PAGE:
Report: Finland’s arms exports lack transparency

SaferGlobe's annual report on the Finnish arms exports industry is published today.

File picture of Patria AMV / Credit: Patria

Issues with a lack of transparency in parts of Finland’s arms export process means there are “weak points” in the system.

That’s according to the Helsinki-based SaferGlobe peace and security think tank which released its annual report into Finland’s weapons exports on Monday.

SaferGlobe says that because several different authorities are responsible for processing arms export licenses, the system operates in different ways, and to different standards, depending on whether the Ministry of Defence, Ministry of Foreign Affairs or Police Board handles an export license application.

“We don’t think are huge problems, individual cases maybe, but we don’t think there are any serious problems with the system, but there are weak points” says Maria Mekri, SaferGlobe’s Executive Director.

The current export license system is set up so that the Ministry of Defence handles purely military-related exports; while the Police Board is supposed to take charge of personal arms exports – mostly private rifles for hunting; while the Ministry of Foreign Affairs is supposed to have oversight of dual-purpose exports: items which should be used by civilian police but which also could have military applications.

“We would like there to be changes here and to have as much transparency as possible. It’s all about strengthening transparency for the future, it’s not about things we fear are big problems” Mekri tells News Now Finland.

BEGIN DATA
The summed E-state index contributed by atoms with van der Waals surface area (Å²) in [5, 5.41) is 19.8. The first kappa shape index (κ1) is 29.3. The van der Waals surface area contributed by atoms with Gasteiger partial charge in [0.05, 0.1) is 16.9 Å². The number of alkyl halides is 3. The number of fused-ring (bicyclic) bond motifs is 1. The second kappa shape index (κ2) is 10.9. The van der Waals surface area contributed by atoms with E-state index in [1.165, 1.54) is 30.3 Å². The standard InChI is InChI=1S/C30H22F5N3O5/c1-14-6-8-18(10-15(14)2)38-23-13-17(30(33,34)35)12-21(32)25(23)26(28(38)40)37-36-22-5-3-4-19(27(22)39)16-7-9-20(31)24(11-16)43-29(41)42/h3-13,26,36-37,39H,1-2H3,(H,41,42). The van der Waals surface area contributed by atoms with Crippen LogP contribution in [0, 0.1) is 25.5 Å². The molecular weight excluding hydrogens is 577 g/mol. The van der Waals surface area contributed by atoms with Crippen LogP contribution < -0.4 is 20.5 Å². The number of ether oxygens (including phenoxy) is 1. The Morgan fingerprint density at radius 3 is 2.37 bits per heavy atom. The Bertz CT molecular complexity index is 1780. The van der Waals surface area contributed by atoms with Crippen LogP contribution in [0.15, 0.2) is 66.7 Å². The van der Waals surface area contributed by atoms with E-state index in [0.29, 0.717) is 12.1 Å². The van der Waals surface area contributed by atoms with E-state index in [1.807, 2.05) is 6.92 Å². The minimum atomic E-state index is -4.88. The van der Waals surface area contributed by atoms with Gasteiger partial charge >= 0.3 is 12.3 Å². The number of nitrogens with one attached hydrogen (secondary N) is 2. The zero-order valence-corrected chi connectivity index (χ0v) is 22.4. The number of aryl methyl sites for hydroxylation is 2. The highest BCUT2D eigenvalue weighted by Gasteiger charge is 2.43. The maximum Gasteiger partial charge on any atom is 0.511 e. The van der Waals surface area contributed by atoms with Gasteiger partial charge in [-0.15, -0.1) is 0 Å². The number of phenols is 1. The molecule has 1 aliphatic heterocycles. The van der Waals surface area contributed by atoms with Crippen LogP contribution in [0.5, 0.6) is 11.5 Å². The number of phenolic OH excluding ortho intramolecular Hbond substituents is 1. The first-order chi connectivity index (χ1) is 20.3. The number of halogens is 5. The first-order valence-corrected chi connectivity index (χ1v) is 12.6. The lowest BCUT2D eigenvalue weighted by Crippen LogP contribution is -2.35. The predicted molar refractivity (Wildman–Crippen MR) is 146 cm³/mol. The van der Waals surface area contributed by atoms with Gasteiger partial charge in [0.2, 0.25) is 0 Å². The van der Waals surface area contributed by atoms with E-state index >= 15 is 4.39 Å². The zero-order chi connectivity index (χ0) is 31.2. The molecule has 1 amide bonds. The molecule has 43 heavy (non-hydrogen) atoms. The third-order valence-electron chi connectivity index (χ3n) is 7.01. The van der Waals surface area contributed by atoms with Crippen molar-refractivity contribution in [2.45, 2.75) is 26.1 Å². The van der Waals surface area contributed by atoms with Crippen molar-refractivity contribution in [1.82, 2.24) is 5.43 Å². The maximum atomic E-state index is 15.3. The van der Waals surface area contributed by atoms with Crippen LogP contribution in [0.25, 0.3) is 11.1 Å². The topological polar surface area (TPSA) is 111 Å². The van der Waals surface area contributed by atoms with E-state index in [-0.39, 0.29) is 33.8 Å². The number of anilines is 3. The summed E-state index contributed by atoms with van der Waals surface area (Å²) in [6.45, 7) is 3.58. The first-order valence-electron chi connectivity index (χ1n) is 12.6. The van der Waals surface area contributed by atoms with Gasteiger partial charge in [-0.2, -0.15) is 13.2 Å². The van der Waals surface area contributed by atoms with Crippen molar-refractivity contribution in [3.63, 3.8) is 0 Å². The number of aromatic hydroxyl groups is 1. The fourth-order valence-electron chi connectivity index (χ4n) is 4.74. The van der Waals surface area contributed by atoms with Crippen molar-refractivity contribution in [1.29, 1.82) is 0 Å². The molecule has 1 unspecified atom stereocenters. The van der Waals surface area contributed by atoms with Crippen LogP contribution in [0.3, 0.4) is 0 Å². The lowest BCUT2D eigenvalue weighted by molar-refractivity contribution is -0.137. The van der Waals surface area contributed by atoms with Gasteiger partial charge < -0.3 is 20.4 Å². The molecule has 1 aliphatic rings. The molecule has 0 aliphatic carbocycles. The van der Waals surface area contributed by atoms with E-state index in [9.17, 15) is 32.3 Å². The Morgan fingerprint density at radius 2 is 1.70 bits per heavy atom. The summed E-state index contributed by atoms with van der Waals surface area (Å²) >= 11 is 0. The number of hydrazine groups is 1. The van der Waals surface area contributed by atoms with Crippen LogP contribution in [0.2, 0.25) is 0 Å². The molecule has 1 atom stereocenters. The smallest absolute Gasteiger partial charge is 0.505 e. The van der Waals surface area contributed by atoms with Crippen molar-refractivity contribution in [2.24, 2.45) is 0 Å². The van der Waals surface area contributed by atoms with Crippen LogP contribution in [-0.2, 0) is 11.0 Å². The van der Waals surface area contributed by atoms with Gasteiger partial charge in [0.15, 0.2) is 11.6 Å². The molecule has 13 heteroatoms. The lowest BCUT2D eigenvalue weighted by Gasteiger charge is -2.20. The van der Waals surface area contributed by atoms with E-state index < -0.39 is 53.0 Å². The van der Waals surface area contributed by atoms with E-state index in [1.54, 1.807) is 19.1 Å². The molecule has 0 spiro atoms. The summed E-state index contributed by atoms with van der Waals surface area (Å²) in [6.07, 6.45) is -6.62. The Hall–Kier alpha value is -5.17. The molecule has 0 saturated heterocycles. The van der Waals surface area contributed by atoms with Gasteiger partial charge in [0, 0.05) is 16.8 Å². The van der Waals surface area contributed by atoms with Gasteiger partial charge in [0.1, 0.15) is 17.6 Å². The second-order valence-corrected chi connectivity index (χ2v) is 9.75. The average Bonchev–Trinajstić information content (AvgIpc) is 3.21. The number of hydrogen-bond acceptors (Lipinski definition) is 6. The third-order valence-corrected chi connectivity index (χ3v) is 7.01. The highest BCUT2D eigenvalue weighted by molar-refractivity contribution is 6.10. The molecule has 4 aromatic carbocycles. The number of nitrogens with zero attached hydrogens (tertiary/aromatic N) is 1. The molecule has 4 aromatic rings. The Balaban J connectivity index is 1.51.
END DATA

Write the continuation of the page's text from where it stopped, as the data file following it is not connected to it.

The new report highlights that Finland exported more than €200 million in weapons in 2018, the majority of it military or police sales, with countries with poor human rights records like Turkey, Oman, United Arab Emirates and Uzbekistan spending millions on weapons from Finland.

“There’s a lot of grey areas, and arms trading requires a lot of responsible political decision-making and transparency” explains Mekri.

“We cannot stop the arms trade everywhere, and we cannot trade arms just anywhere, and this grey zone is where we need robust transparency especially in the near future” she adds.

SaferGlobe wants to see the export license system tightened up by bringing the whole process under one central authority. Mekri notes that SaferGlobe was flagging up issues with the National Police Board export license reporting as far back as 2013, and that a new computer system which will help to properly track and report the cases is being delayed until 2024.

You might also be interested in:

Investigation: Finnish-made Patrias, some with Russian heavy weapons, deployed in Yemen battle zone